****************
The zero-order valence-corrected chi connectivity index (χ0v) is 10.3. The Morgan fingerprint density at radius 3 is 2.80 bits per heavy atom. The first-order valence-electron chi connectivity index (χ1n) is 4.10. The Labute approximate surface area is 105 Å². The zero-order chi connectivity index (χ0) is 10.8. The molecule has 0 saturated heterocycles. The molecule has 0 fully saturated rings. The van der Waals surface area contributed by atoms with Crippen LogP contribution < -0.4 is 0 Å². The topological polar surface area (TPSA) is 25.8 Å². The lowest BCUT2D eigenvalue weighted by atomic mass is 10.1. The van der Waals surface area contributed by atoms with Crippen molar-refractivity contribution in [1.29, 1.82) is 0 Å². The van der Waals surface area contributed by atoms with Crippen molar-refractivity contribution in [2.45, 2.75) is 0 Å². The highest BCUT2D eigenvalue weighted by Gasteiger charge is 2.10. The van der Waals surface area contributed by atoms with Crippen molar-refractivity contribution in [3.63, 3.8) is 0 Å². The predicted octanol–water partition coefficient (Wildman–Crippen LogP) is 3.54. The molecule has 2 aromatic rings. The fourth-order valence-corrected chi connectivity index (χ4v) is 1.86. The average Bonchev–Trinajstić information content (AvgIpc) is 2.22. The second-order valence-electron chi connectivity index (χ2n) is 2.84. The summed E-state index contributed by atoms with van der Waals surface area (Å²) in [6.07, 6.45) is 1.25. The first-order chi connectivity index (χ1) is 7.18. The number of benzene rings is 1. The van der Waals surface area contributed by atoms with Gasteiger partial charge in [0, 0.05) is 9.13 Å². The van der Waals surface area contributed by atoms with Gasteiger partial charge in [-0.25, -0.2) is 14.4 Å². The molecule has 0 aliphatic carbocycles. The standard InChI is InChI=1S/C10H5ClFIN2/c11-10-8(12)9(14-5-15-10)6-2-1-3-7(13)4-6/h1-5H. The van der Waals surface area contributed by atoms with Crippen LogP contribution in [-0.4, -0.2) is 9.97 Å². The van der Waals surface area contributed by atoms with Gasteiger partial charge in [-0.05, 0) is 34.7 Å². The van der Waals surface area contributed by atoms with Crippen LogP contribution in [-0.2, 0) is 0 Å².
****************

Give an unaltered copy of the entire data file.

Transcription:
The zero-order valence-corrected chi connectivity index (χ0v) is 10.3. The Morgan fingerprint density at radius 3 is 2.80 bits per heavy atom. The first-order valence-electron chi connectivity index (χ1n) is 4.10. The Labute approximate surface area is 105 Å². The zero-order chi connectivity index (χ0) is 10.8. The molecule has 0 saturated heterocycles. The molecule has 0 fully saturated rings. The van der Waals surface area contributed by atoms with Crippen LogP contribution < -0.4 is 0 Å². The topological polar surface area (TPSA) is 25.8 Å². The lowest BCUT2D eigenvalue weighted by atomic mass is 10.1. The van der Waals surface area contributed by atoms with Crippen molar-refractivity contribution in [1.29, 1.82) is 0 Å². The van der Waals surface area contributed by atoms with Crippen molar-refractivity contribution in [2.45, 2.75) is 0 Å². The highest BCUT2D eigenvalue weighted by Gasteiger charge is 2.10. The van der Waals surface area contributed by atoms with Crippen molar-refractivity contribution in [3.63, 3.8) is 0 Å². The predicted octanol–water partition coefficient (Wildman–Crippen LogP) is 3.54. The molecule has 2 aromatic rings. The fourth-order valence-corrected chi connectivity index (χ4v) is 1.86. The average Bonchev–Trinajstić information content (AvgIpc) is 2.22. The second-order valence-electron chi connectivity index (χ2n) is 2.84. The summed E-state index contributed by atoms with van der Waals surface area (Å²) in [6.07, 6.45) is 1.25. The first-order chi connectivity index (χ1) is 7.18. The number of benzene rings is 1. The van der Waals surface area contributed by atoms with Gasteiger partial charge in [0, 0.05) is 9.13 Å². The van der Waals surface area contributed by atoms with Gasteiger partial charge in [-0.25, -0.2) is 14.4 Å². The molecule has 0 aliphatic carbocycles. The standard InChI is InChI=1S/C10H5ClFIN2/c11-10-8(12)9(14-5-15-10)6-2-1-3-7(13)4-6/h1-5H. The van der Waals surface area contributed by atoms with Crippen LogP contribution in [-0.4, -0.2) is 9.97 Å². The van der Waals surface area contributed by atoms with Gasteiger partial charge in [-0.05, 0) is 34.7 Å². The van der Waals surface area contributed by atoms with Crippen LogP contribution in [-0.2, 0) is 0 Å².